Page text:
Thursday, 19 April 2018

Gulls mobbing Buzzard

From my office I hear several Herring Gulls start calling plaintively, kyeoh! kyeoh! a loud, far carrying call that I associate to buzzards overhead. I looked through the window. The local Carrion Crows had assembled atop a large poplar, watching nervously, calling and displaying wing shuffling and tail fanning.
A dozen gulls soared and called - all the local Herring gulls - slowly assembling and ascending on the thermals. Then I see a Buzzard, soaring higher. The gulls didn't reach the buzzard's height and it eventually drifted away and the gull calls died off.
 Gulls often alert me to raptors. A couple of years back it was a Honey Buzzard, migrating over town. I pay a lot of attention to the gulls alarm call since then!
 Later, at home, the scene appears to repeat itself. Alarm calling gulls. I grab the camera and go out into the garden. Two Lesser Black-backed gulls are mobbing a Buzzard.
 This gull alarm call is persistent and sounds distressed, it is hard to ignore. It seems to attract other gulls too, who soar and chase the potential predator. I wonder if it is how young gulls learn to identify the predators they are likely to come across in their lives. Crowd knowledge of the enemies, initiated by older gulls with previous experience, who in turn learned it in their youth. Immature offspring of the gulls initiating the mobbing are likely to be around. The adults could be 'teaching' young about potential predators and the young are likely to benefit from this at some point in the future. This is a hypothesis called 'cultural transmission of mobbing' which was explored in some experiments by E. Curio and collaborators in 1978. They showed that exposure of a novel object to a 'naive' Blackbird at the same time a 'teacher' blackbird is mobbing results in learning to mob the new object (in one of their experiments a colourful bottle). This teaching could be passed through six rounds of learning in which the learner becomes the teacher of a new bird, and so on. The fact that enemies often have to be recognised culturally was put to a sad test when captive reared endangered Hawaii crows (or Alalā) were released into their natural habitat. The last wild Alalā had died in 2002. Two of six newly released birds were predated by native hawks, to which the captive reared birds were completely naive in the first week after release. The conservationist recaptured the surviving birds and started an intensive 'predator training' program in which the captive crows were exposed to hawks calls, hawks flying overhead and simulated hawk attacks. Hopefully the savvy crows will do better when they are released next.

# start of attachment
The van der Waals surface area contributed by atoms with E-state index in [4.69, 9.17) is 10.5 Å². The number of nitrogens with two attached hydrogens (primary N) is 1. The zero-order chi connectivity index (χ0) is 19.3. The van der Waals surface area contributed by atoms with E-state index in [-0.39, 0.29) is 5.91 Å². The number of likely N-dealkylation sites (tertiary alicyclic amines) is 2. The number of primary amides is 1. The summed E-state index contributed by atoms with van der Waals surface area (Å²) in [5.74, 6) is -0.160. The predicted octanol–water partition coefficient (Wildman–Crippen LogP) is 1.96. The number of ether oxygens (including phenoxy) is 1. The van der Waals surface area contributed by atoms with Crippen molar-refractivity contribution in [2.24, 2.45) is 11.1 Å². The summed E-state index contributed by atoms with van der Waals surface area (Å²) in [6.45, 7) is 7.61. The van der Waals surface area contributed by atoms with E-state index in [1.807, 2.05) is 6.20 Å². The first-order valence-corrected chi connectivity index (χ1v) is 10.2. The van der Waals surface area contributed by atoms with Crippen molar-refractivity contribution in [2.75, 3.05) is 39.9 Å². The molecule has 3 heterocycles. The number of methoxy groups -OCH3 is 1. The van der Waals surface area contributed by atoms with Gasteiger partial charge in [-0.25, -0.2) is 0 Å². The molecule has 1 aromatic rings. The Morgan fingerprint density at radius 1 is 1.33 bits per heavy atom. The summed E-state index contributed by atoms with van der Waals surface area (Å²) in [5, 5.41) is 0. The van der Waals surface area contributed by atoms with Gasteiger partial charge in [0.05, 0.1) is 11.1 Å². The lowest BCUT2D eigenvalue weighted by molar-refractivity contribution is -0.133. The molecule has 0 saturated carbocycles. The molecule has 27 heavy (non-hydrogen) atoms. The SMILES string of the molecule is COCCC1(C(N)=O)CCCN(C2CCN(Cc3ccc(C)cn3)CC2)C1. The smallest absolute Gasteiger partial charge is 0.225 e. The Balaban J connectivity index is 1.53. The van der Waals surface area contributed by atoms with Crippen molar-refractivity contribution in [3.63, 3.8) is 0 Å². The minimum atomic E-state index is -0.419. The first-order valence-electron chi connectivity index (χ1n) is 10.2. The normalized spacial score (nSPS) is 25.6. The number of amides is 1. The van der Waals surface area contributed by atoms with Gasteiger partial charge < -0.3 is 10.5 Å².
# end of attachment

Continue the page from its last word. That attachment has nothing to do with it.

This time of the year there seem to be a passage of migrating or dispersing Buzzards over the city. The gulls are breeding, probably incubating now, and a buzzard could be a predator likely not for them, but for eggs left unattended or young chicks. It makes sense that the gulls see off the potential predator.
I got this short clip from the garden:

More information
Curio, E., Ernst, U. and Vieth, W. Cultural transmission of enemy recognition: one function of mobbing. Science 202, 899–901 (1978).

Different gull calls: here.

A blog post including some great photos of Herring gulls mobbing a Buzzard

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